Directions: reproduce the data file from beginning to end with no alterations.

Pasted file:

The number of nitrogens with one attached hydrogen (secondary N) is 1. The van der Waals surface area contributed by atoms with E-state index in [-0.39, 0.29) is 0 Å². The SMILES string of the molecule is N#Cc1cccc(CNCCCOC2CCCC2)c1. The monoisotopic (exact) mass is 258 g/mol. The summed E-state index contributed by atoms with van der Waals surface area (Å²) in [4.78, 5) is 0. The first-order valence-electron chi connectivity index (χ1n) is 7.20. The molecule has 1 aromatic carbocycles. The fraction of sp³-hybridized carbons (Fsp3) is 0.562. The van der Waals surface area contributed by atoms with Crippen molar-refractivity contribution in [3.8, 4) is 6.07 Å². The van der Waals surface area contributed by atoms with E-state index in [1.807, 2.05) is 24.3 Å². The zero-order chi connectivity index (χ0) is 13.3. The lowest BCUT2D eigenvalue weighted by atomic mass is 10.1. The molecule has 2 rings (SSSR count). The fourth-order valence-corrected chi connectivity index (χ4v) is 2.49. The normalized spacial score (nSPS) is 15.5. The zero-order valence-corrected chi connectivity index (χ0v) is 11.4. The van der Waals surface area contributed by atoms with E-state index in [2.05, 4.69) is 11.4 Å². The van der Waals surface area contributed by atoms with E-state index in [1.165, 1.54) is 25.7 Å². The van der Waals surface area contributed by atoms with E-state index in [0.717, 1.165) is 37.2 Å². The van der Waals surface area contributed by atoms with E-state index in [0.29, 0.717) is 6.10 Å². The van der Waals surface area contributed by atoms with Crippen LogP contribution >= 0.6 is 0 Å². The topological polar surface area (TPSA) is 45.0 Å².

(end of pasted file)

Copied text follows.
The number of nitrogens with one attached hydrogen (secondary N) is 1. The van der Waals surface area contributed by atoms with E-state index in [-0.39, 0.29) is 0 Å². The SMILES string of the molecule is N#Cc1cccc(CNCCCOC2CCCC2)c1. The monoisotopic (exact) mass is 258 g/mol. The summed E-state index contributed by atoms with van der Waals surface area (Å²) in [4.78, 5) is 0. The first-order valence-electron chi connectivity index (χ1n) is 7.20. The molecule has 1 aromatic carbocycles. The fraction of sp³-hybridized carbons (Fsp3) is 0.562. The van der Waals surface area contributed by atoms with Crippen molar-refractivity contribution in [3.8, 4) is 6.07 Å². The van der Waals surface area contributed by atoms with E-state index in [1.807, 2.05) is 24.3 Å². The zero-order chi connectivity index (χ0) is 13.3. The lowest BCUT2D eigenvalue weighted by atomic mass is 10.1. The molecule has 2 rings (SSSR count). The fourth-order valence-corrected chi connectivity index (χ4v) is 2.49. The normalized spacial score (nSPS) is 15.5. The zero-order valence-corrected chi connectivity index (χ0v) is 11.4. The van der Waals surface area contributed by atoms with E-state index in [2.05, 4.69) is 11.4 Å². The van der Waals surface area contributed by atoms with E-state index in [1.165, 1.54) is 25.7 Å². The van der Waals surface area contributed by atoms with E-state index in [0.717, 1.165) is 37.2 Å². The van der Waals surface area contributed by atoms with E-state index in [0.29, 0.717) is 6.10 Å². The van der Waals surface area contributed by atoms with Crippen LogP contribution >= 0.6 is 0 Å². The topological polar surface area (TPSA) is 45.0 Å².